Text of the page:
After months of high profile accounts of sexual assault and harassment in the workplace, including serious accusations against a prominent member of the federal judiciary, a group of current law clerks in December wanted to propose changes to the way the judiciary addresses harassment and confidentiality. Some of those current clerks had encountered misogynistic behavior or faced harassment at their jobs, while others simply wanted to ensure that the recent allegations were not brushed aside as isolated incidents.

Because current law clerks are limited in their ability to participate in public advocacy, they sought assistance from former clerks who could spearhead the effort. A law professor connected the group to Jaime Santos, a former Ninth Circuit clerk, and three other former clerks soon joined the initiative: Kendall Turner, Sara McDermott and Claire Madill. While we all had wonderful experiences clerking for our judges, we readily identified deficiencies in the judiciary’s policies and processes for addressing harassment. Many of these deficiencies stem from power dynamics inherent to the job, as judges have an enormous influence on their employees’ lives. For law clerks in particular, a judge can serve as a lifelong mentor and can provide critical recommendations for post-clerkship jobs. Reporting a judge’s misconduct is difficult, especially because the current policies regarding harassment are opaque (at best).

We worked together to craft a letter offering modest proposals to address these deficiencies. While letter initiatives are not always the most effective form of advocacy, we figured that one or two hundred current and former clerks wouldn’t be easy to ignore. We were heartened to receive support well exceeding that original estimate—within just a few days, we amassed nearly 700 signatures, including from some members of the judiciary. As of today, more than 850 individuals have signed the letter, including more than 650 former or current law clerks.

As discussed in our letter, we believe significant changes are needed to address potential harassment of federal judicial employees. Employees need concrete guidance about what constitutes harassment and how to report it. The federal judiciary must commit to protect individuals who report harassment, to form a working group that will evaluate these issues in a comprehensive way and to implement changes that will be lasting and effective, given the unique environment working in a judge’s chambers. We have also asked the judiciary to create a confidential, national reporting system (or at least standardized procedures within each circuit) for employees to report harassment. The current procedures for reporting misconduct are often unwritten and unknown to employees. The procedures that do exist remain informal, meaning that employees do not know what will happen to any complaints they file. These procedures do little to encourage employees to report harassment, much less to reassure them that their reports will be handled fairly.

Indeed, some of these recommended changes are already underway. The Law Clerk Handbook now encourages employees to report harassment and states that nothing prevents them from doing so (though it does not yet make clear how or to whom employees can report harassment). Chief Justice John Roberts has asked the Administrative Office of the U.S. Courts to establish a working group to examine the sufficiency of current safeguards protecting federal judicial employees from wrongful conduct. And the Chief Justice committed the judiciary to evaluating its standards of conduct and its procedures for investigating and correcting inappropriate behavior in his 2017 State of the Judiciary Report.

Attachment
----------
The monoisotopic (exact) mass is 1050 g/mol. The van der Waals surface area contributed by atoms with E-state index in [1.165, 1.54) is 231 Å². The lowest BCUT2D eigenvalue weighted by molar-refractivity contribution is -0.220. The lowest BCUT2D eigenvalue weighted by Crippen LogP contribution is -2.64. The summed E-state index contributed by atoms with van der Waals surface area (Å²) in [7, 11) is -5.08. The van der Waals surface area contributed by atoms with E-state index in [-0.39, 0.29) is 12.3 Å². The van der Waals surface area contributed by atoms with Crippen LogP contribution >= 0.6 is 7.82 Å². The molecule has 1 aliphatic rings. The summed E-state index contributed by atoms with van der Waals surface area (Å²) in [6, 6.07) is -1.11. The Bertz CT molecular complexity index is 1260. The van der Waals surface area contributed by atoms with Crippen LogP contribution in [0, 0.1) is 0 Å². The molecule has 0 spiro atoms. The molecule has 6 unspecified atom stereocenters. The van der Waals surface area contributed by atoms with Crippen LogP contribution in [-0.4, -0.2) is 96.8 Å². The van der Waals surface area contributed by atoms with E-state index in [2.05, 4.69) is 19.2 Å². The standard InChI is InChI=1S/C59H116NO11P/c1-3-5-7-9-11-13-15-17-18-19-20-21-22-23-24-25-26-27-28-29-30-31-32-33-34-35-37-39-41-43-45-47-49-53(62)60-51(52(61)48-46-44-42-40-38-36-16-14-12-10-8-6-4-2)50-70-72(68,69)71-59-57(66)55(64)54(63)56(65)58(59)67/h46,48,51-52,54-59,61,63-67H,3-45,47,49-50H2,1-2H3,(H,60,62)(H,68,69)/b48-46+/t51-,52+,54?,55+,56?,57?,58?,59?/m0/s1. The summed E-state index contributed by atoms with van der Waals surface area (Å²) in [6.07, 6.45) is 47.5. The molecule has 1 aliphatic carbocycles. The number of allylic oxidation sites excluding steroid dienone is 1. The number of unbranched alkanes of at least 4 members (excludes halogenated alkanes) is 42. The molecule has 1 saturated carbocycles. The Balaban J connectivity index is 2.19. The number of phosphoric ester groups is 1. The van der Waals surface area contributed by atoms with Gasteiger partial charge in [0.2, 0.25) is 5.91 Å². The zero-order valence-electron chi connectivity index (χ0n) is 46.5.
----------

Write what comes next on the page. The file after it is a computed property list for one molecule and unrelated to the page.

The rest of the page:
We do not expect everything to change overnight. Even more than we are trying to change the federal judiciary’s policies and procedures regarding harassment, we are trying to change its culture. Doing so will require more than training, written guidance, and a working group. It will require years of continually revisiting and revising procedures for handling harassment and reexamining our own unconscious biases.

It will also require formal involvement by key stakeholders in efforts to evaluate and improve the judiciary’s policies and processes. So far, while several Circuits have announced the formation of working groups, none has included current or former law clerks as members. But their inclusion is key to ensuring that any new policies address the current barriers to reporting; merely soliciting clerks’ input is not enough.

Although recommending changes to improve the judiciary’s policies and reporting processes might seem relatively uncontroversial, the women spearheading the group had to think critically before becoming publicly involved in this effort. We (Kendall and Jaime) both work at large law firms. Some have been surprised that we were willing and able to write a letter regarding sexual harassment in the legal profession and highlighting some shortcomings of the federal judiciary (which itself says quite a bit about the discrimination and misogynistic attitudes that often pervade the industry). But our firms, our judges and our mentors have been resolute in their support of us and this initiative. We hope that our efforts will result in some change for the better—within the judiciary and the legal profession as a whole.

Jaime Santos is a former law clerk to Judge George King of the U.S. District Court for the Central District of California and Judge Raymond Fisher of the U.S. Court of Appeals for the Ninth Circuit. Kendall Turner is a former law clerk to Chief Judge Merrick Garland of the U.S. Court of Appeals for the D.C. Circuit and Stephen Breyer, associate justice of the U.S. Supreme Court. Both practice law in Washington, D.C.